More than 1,000 comment in city’s short-term rentals survey

PortCityDaily.com is your source for free news and information in the Wilmington area.

One of the poster boards covered in sticky notes where the public wrote their comments. Photo by Hannah Leyva.
One of the poster boards covered in sticky notes where residents wrote their comments at the March 17 public input meeting on short-term rentals. Photo by Hannah Leyva.

The results of public input surveys on short-term rentals in the City of Wilmington were presented to city council members at their agenda briefing Monday morning.

According to City Planner Bethany Windle, over 1,000 comments and surveys were received by city staff on the issue, which has been polarizing among residents. While some, particularly those living in the Historic District downtown, feel the practice of renting out rooms or entire homes for less than a month is a business and should not be allowed in areas zoned residential, others feel it gives visitors options to experience Wilmington’s charm firsthand as well as help locals supplement their incomes.

“Opinions were varied across the board,” Windle said of the alternative lodging industry, which has boomed in recent years thanks to websites like Airbnb.com or VRBO.com. “These comments were vastly diverse as to where short-term rentals should be allowed.”

At a packed public input meeting held at Forest Hills Elementary School in March, more than 401 comments were taken in the form of sticky notes placed on posterboards. Seventy-one hard copies of the survey were also turned in then. A slightly different survey was put online (Windle said this was because residents at the meeting were given a presentation with background information before taking the survey given then) and was completed by 547 people. Windle said city staff also fielded 30 direct emails and 12 phone calls from people wanting to voice their opinion. One of the biggest things people want to see, said Windle, is better code enforcement or an amendment to the current code.

“The public perception is that the current rules are not being enforced or are unenforceable as written,” said Windle of the city’s existing ordinance, which states that places must be rented out for a minimum of seven days.

Councilman Charlie Rivenbark agreed.

“It’s an ordinance that’s damn near possible to enforce,” Rivenbark said.

“We need to decide if we’re going to enforce our code,” said Councilman Paul Lawler.

Windle said there’s general support for complaint-based enforcement, but both city officials and residents have questioned whether there are currently enough resources to carry it out.

There was also confusion about what is and isn’t allowed under both state statute and city code. According to City Attorney Bill Wolak, the state allows leases for 90 days or less provided the property owner has a main residence elsewhere, which means short-term rentals can’t be banned outright. Wolak also noted that an ordinance passed by a previous council to require a property owner or manager to live on site in order to rent it out (similar to requirements for bed and breakfasts) was struck down by a court of appeals.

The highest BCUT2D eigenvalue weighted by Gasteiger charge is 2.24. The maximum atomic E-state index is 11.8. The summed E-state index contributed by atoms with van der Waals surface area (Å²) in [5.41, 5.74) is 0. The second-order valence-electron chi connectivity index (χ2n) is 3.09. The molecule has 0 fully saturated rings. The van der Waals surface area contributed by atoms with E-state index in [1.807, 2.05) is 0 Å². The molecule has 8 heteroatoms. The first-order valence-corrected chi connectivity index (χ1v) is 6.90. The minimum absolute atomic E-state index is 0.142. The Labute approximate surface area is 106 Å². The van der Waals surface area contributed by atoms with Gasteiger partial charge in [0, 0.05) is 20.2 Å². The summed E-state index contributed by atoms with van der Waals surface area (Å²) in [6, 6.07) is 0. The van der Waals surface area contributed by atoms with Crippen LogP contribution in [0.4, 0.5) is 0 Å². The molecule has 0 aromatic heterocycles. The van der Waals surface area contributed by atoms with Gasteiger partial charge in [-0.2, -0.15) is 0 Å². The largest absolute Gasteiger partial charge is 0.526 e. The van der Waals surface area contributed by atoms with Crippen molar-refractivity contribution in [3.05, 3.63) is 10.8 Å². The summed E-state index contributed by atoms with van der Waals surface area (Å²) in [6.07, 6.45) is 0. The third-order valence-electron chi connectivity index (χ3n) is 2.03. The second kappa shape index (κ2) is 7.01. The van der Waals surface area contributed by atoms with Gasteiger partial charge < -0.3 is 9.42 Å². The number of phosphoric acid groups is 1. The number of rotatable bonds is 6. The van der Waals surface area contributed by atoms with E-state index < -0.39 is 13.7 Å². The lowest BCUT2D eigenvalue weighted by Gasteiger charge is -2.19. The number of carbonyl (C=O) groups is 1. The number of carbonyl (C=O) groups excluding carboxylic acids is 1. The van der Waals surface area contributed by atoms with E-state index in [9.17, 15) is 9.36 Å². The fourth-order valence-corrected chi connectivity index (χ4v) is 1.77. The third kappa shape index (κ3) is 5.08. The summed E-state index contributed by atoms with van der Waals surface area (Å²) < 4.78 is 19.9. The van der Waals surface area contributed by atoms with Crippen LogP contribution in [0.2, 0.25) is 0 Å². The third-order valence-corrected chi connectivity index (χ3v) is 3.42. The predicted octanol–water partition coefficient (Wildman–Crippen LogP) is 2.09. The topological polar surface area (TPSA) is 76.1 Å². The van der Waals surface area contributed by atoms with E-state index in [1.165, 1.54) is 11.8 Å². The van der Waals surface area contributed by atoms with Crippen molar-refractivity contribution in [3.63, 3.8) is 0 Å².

Mayor Bill Saffo said the different rules are confusing for everyone, but especially property owners, and asked city staff to delineate that.

“Give me a clear definition of what a property owner can do,” Saffo said.

Though Windle said the survey results showed “many believe property owners should do as they wish” and “the majority are satisfied with short-term rentals,” council members still seemed reluctant to allow such uses in residential areas. Saffo, Rivenbark, Lawler Mayor Pro-tem Margaret Haynes and Councilman Kevin O’Grady all made comments to that effect, with the latter being the most outspoken.

“The character of residential neighborhoods has to be residential,” said O’Grady. “This isn’t the first time we’ve had an industry try to invade a residential district … It’s becoming a burden for the neighborhood.”

Haynes asked how many of the respondents were actually residents of Wilmington, as she said she’d heard from visitors from all around the country on the issue. Windle said she didn’t have addresses of all the survey takers, but there was zip code data that was collected.

“These surveys are not statistically valid,” Windle said, saying no random sampling was done. “We just wanted to cast a wide net.”

While no decision has been made on the complicated issue, city staff recommends that council define short-term rentals in the land development code (typically by zoning them into or out of certain areas) and formulating a basis for regulation with a permitting and tracking system.

City officials will likely revisit the issue at a council meeting in the near future, although it has not been put on an official agenda yet. To view the slideshow presentation given to Wilmington City Council, click here.